The first is that a pipe can transfer payload only in one direction. You can't use a single pipe to transfer water in both directions, such that it would leak from one end and simultaneously consume water for it to leak from another. For that, you need at least two pipes.
Second, a pipe has a limited capacity. When you close your valve in the kitchen, your pipe is full of water, and no matter how the pump station tries, there will never be more water inside the pipe than there is now. (Of course, the station may try harder and make your pipe leak, and water can undergo compression under certain conditions, but it's not generic). When the station tries to pump more water, the new water is "blocked". It continues until the valve at the other end is opened, and the water is removed from the pipe for the new to come from the other end.
The third property is that a pipe transfers the payload more or less sequentially. Even transfer of liquids, which can mix easily, is somewhat sequential: when you turn on your shower after a cold night, you literally feel how the cold water is removed from the pipe before the hot water starts to erupt.
The interesting thing is that Linux pipes are designed closely after "real world pipes", the only difference being that Linux pipes transfer information, bytes.
Pipes in Linux
The main attributes of Linux pipes, one-side transfer of data, limited capacity, and sequential output, are found in the real world too, as shown above. There is, however, one difference.
The pipes in the real world are usually found in "full" state, i.e. the pipe is full and waiting for items to be removed from it. In Linux programming, however, the "empty" pipes, where it is the consumer who waits for the input, are much more widespread.
To create a pipe, you just invoke the relevant system call via a standard C library. A standard pipe(2) call returns two file handlers, one is for reading (fh_out), and another—for writing (fh_in).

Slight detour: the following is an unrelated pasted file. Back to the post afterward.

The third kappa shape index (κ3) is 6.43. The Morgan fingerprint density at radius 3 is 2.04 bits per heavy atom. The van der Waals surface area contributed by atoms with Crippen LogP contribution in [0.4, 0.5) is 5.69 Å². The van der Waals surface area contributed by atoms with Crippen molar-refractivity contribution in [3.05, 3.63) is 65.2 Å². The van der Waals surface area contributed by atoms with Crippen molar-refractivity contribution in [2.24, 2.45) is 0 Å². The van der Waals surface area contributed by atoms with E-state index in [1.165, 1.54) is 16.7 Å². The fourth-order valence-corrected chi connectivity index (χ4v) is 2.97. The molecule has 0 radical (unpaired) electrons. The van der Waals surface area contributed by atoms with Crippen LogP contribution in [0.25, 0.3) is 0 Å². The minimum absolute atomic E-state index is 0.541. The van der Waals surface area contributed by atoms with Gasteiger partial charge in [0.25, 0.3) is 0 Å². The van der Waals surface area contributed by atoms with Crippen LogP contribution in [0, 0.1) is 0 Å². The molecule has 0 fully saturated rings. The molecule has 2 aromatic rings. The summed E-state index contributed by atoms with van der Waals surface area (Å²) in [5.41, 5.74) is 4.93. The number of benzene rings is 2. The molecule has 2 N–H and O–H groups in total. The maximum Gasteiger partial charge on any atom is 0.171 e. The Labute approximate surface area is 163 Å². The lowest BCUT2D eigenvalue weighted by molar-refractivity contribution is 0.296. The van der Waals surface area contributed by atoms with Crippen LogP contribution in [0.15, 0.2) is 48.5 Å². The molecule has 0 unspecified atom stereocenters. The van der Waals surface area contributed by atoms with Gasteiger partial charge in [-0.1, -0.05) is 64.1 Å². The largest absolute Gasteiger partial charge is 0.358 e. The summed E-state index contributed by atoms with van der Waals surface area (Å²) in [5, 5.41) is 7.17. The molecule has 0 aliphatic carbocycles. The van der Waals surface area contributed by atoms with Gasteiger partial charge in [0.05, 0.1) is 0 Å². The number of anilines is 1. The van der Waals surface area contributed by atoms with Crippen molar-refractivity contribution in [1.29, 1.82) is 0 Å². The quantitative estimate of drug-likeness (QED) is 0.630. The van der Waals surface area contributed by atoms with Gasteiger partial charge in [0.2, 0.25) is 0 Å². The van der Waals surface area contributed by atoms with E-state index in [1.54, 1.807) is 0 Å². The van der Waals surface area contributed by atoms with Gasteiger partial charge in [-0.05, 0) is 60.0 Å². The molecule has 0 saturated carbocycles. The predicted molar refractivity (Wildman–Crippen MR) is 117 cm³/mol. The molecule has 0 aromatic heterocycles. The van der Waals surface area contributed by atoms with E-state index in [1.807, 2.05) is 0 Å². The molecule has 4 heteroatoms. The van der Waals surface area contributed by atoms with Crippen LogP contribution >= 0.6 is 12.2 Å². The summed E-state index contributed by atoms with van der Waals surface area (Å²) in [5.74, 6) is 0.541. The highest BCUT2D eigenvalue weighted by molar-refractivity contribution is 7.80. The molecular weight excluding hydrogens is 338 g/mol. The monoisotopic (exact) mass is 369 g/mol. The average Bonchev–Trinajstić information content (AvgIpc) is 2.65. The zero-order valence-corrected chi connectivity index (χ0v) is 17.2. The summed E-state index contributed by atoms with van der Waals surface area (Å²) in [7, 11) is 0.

The use of these file handlers usually happens in a blocking mode, such that:
- a read from fh_out blocks until something is written to the other end of the pipe;
- a write to fh_out returns when it has written everything into the pipe. If the pipe has no capacity to consume everything, the call is blocked until the consumer reads some data from the other end, so that more data could be written.
Of course, you can use ioctl to adjust the modes and make such calls nonblocking. Still, you can't bypass the basic restrictions: you obviously can't read what's still haven't been written, and you can't store more data in a pipe than it's capable to keeping. If you want to continue execution as the data are automatically written to an overflown pipe, you have to allocate a buffer and a concurrent thread that pushes data there.
You should never forget about these two blockages, as it will affect your everyday workflow (see, for example, this StackOverflow question about less command). Yes, sometimes it's an obstacle you have to specifically overcome (in the third article about pipes in Linux I'll address it). But in most cases such two-blockage behavior is really what you want.
Pipes as a synchronization means